Vitamin D plays a critical role in bone metabolism and many cellular and immunological processes [1–4]. Low levels of vitamin D have been associated with various chronic and infectious diseases including cancer, multiple sclerosis, diabetes, rheumatoid arthritis, osteoporosis, cardiovascular disease, and microbial infections [5–13]. Vitamin D is synthesized in the skin upon exposure to the sun's ultraviolet B radiation (UVB) . Vitamin D can also be acquired from the diet from sources where it occurs naturally (such as fatty fish, fish oil and eggs), from fortified products (such as milk and orange juice) and from supplements . For many people, exposure of their skin to UVB is the primary source of their vitamin D [4, 14]. However, at latitudes far from the equator, such as Canada, the amount of UVB available from sunlight during the winter months is inadequate to allow cutaneous vitamin D synthesis [4, 15].
Several other factors can affect vitamin D concentrations, including: skin pigmentation (melanin, the major natural pigment in the skin, interferes with cutaneous production of vitamin D) [16, 17]; age (the skin loses the ability to synthesize vitamin D with increased age) [14, 18]; weight (higher adiposity has been associated with lower vitamin D levels) [19–22]; deliberate avoidance of sun exposure and/or use of sunblock (due to sun safety or cultural reasons) [12, 23]; malabsorption disorders which affect the body's ability to absorb vitamin D (including celiac disease, Crohn's disease, cystic fibrosis) ; diseases and disorders of the kidneys and/or liver that affect vitamin D metabolism  and use of certain medications (including anticonvulsants, anti-rejection medications, corticosteroids) [12, 25].
The standard method for the determination of vitamin D status tests the circulating concentration of serum 25-hydroxyvitamin D [25(OH)D], which measures the amount of vitamin D coming into the body from all sources (cutaneous synthesis, diet or supplements) . Previous efforts to assess optimal serum 25(OH)D levels focused on the role of vitamin D in bone health, and the optimal 25(OH)D concentration was defined as the concentration that maximally suppressed serum parathyroid hormone (PTH) and promoted maximum calcium absorption . In general, vitamin D "deficiency" was classified as concentrations below 25–27.5 nmol/L [28, 29]. Levels below these cutoffs are associated with calcium malabsorption, severe hyperparathyroidism and vitamin D rickets or osteomalacia . Some past studies have considered serum 25(OH)D levels of 40–50 nmol/L as the low end of the normal range [31, 32]. However, other studies have shown that PTH levels [33, 34] and calcium absorption  are not optimized until serum 25(OH)D levels reach approximately 80 nmol/L. Most vitamin D researchers now recognize that concentrations of serum 25(OH)D should be in excess of 75 nmol/L for multiple health outcomes, not only bone health [27, 36]. Accordingly, recent reports refer to serum 25(OH)D levels > 75 nmol/L as "optimal", between 75 nmol/L and 50 nmol/L as "insufficient" and < 50 nmol/L as "deficient" . In our study, we report the percentage of the individuals in our sample under three widely used cutoffs, 25 nmol/L, 50 nmol/L and 75 nmol/L, and we consider 25(OH)D levels > 75 nmol/L as optimal.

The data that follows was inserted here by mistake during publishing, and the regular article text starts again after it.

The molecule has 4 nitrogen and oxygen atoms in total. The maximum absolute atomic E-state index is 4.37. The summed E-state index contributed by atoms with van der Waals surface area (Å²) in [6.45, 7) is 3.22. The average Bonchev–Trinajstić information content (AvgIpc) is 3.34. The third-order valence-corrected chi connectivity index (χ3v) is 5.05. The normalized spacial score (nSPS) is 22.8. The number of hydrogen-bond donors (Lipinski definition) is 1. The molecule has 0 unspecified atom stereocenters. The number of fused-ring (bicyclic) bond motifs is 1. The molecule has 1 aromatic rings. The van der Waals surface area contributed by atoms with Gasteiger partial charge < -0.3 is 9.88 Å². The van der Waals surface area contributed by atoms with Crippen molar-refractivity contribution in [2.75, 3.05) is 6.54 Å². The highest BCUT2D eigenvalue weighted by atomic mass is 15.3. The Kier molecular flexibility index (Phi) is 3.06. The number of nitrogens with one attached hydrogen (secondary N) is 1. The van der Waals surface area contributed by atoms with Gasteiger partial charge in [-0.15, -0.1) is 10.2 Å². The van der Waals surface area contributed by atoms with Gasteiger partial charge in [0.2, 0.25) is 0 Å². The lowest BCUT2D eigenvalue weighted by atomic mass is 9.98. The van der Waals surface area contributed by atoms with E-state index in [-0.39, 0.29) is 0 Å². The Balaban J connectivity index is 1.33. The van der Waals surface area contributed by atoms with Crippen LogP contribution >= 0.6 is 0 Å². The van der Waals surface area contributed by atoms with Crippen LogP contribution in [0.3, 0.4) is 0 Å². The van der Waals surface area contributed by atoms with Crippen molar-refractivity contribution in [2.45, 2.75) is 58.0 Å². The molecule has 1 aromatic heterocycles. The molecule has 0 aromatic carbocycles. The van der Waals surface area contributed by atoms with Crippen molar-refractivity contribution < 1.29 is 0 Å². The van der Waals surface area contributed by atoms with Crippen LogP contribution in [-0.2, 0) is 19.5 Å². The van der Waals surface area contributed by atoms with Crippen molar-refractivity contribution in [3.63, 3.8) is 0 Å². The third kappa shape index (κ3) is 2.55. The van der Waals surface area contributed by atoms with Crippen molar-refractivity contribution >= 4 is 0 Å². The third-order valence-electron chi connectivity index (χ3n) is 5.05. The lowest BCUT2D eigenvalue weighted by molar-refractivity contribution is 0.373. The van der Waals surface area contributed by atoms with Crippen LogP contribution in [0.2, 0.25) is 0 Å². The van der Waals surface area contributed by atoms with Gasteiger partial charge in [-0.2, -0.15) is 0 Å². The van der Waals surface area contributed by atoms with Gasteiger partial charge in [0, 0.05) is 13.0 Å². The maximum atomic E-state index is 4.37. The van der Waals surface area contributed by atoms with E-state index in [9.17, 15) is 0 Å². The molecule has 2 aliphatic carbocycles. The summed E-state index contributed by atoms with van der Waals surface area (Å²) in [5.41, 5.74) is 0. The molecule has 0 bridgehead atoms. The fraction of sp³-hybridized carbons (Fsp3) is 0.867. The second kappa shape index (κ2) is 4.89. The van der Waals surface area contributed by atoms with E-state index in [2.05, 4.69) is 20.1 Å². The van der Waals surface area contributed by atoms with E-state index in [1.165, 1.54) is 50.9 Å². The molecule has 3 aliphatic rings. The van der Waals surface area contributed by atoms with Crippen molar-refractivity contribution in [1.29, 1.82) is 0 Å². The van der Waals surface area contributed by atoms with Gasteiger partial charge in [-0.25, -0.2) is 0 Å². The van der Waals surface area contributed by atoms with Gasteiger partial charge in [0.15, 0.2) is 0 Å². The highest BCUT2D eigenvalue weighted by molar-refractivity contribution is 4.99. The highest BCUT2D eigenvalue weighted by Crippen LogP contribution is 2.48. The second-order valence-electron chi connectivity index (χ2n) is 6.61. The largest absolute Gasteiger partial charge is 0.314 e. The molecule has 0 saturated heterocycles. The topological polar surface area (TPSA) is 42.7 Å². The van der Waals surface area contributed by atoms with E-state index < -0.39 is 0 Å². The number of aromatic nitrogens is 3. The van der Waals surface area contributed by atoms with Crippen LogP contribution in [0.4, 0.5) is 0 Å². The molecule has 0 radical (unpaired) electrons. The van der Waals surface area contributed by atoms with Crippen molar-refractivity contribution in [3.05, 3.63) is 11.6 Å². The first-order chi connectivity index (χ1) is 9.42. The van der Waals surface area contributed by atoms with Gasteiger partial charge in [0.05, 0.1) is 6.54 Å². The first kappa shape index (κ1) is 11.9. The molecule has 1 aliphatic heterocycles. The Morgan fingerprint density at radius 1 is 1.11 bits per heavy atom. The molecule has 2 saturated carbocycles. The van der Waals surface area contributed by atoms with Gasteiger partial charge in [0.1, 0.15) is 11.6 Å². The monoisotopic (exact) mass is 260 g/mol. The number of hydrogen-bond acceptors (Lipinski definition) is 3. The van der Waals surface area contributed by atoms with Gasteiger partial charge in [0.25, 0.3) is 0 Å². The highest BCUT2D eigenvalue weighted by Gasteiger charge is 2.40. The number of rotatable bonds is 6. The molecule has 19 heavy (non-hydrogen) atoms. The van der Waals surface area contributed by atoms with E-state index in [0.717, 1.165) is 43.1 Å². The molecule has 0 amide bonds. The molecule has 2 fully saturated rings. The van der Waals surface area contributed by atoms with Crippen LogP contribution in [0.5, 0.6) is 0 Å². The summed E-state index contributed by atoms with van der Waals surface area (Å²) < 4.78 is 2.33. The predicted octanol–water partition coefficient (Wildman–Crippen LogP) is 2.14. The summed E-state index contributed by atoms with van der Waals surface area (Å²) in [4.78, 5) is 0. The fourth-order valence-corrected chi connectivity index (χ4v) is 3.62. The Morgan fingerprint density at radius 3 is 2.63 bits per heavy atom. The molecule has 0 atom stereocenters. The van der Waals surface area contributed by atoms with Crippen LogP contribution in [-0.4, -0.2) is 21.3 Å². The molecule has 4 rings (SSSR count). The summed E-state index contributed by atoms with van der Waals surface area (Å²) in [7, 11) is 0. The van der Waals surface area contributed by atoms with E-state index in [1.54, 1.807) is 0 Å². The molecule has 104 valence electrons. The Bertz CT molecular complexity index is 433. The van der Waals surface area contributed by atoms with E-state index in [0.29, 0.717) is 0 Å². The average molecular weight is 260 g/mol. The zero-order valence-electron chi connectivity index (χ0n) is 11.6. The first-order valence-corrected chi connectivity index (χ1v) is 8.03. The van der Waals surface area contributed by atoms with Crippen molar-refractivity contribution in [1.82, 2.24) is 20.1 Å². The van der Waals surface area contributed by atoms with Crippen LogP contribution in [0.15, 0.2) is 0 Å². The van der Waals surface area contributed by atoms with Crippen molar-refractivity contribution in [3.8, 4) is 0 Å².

Previous research indicates that vitamin D concentrations are low in many otherwise healthy Canadian adults, particularly during the winter months [28, 38]. Vieth et al.  studied a sample of young women (18–35 years old) in Toronto and found that 21% of white women, 31.9% of non-white women (a group which combined women of First Nations, South Asian, Indo-Asian and East Asian ancestries) and 25% of black women had serum concentrations below 40 nmol/L during the winter months. Rucker et al.  examined a group of men and women of mostly European ancestry living in western Canada and observed that 20% had serum concentrations below 40 nmol/L, 39% had serum concentrations below 50 nmol/L and 86% had serum concentrations below 80 nmol/L.
Past studies examining the vitamin D status of Canadians have focused primarily on individuals of European ancestry and have included few or no individuals of other ancestries, who constitute a large proportion of the population of Canadian metropolitan areas . Individuals of European ancestry have a lower risk of vitamin D insufficiency because they have low cutaneous melanin levels. It is well known that melanin interferes with the production of vitamin D in the skin and that individuals with darker skin pigmentation are at increased risk of vitamin D insufficiency . Therefore, it is likely that the prevalence of insufficiency among all Canadians exceeds currently reported estimates [28, 38]. Additionally, previous studies in Canada have failed to measure pigmentation quantitatively. Therefore, it is critical to expand the existing research to explore how differences in skin pigmentation  or other factors potentially associated with vitamin D levels, such as vitamin D dietary intake, supplementation or sun exposure, affect the vitamin D status of broadly defined population groups. Results of such studies will be important to inform public health policies regarding fortification and recommendation of intakes in order to ensure that all Canadians have sufficient vitamin D levels.
The aim of this study is to evaluate the wintertime vitamin D status and dietary vitamin D intake of young adults of diverse ancestry in Canada, and to assess the impact of quantitatively measured skin pigmentation and dietary intake on serum 25(OH)D levels.